Distracted driving is largely an issue of willpower. People do know that it is risky and dangerous. They know that it leads to accidents. They may even know people who have been seriously injured or killed. But they still look at the phone when it chirps and a new notification shows up on the screen. Why can’t they resist it?
Surveys have exposed just how deep this problem runs. Most people do actively acknowledge the dangers. They honestly think they are more likely to get into an accident, and they know that a smartphone is hugely distracting in general. At the same time, they admit to texting and driving, going on social media, browsing the internet, responding to emails, taking pictures and many other things.
When they were then asked why they did it, some of the reasons they gave were:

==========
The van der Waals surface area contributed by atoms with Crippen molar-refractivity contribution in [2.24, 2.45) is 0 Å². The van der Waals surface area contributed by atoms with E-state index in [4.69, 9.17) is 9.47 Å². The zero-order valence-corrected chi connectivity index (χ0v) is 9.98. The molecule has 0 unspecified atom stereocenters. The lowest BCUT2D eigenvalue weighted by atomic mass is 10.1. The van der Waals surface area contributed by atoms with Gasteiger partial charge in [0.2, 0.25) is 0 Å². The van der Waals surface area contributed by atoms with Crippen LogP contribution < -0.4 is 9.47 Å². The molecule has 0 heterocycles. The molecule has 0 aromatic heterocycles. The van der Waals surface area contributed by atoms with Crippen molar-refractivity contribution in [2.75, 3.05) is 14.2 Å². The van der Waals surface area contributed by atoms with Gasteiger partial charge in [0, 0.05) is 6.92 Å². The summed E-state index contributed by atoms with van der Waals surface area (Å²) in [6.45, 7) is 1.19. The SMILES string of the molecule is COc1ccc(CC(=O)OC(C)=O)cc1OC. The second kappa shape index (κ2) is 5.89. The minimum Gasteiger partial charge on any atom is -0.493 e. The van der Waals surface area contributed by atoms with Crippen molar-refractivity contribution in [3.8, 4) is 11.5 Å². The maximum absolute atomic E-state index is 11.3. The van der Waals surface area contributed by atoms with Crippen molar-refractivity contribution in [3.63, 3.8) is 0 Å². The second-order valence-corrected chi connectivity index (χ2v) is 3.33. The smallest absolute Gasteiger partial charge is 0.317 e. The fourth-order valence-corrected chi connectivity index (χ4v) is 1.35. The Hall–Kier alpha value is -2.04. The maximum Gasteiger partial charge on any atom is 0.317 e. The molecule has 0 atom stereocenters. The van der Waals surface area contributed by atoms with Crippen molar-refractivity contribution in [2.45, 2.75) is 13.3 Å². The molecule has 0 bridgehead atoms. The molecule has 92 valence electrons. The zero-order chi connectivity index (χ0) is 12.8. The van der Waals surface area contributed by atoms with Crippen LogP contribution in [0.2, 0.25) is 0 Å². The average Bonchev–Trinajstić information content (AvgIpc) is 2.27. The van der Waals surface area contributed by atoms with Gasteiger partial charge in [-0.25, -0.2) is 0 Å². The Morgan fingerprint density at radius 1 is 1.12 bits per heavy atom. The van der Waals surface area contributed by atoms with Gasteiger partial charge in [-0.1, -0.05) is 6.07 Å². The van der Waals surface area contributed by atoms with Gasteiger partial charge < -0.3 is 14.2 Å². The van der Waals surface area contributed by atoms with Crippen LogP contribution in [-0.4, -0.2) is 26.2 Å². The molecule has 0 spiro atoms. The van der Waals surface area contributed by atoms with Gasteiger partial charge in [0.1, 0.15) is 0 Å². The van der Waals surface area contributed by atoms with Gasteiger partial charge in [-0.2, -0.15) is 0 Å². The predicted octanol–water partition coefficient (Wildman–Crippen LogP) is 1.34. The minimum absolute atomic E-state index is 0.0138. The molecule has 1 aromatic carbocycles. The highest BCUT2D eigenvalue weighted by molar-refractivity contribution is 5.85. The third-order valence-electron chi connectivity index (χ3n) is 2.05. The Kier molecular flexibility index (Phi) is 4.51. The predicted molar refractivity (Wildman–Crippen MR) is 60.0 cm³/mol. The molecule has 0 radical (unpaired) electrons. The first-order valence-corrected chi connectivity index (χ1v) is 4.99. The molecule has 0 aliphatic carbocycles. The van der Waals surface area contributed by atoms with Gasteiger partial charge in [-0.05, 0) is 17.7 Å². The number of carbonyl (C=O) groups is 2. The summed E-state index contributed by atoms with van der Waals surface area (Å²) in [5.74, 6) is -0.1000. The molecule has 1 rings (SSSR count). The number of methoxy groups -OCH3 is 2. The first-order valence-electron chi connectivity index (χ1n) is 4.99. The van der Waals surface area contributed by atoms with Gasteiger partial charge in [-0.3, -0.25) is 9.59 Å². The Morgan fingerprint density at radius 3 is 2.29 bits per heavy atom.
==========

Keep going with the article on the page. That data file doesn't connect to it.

- They needed to keep in touch with friends, co-workers and family members.
- They wanted to be more efficient and productive, and using the phone while driving gave them a way to do it.
- They were looking for important information online, and they had to do it in the car.
- They were simply in the habit of using their phone all the time, and that was hard to break.
- They saw something that they wanted to share, and they felt like doing it immediately.
Overall, it is clear that none of these reasons can actually justify a crash, and most people probably know that. It does not change their behavior. If you get hit by a distracted driver, make sure you know your legal options to seek out financial compensation.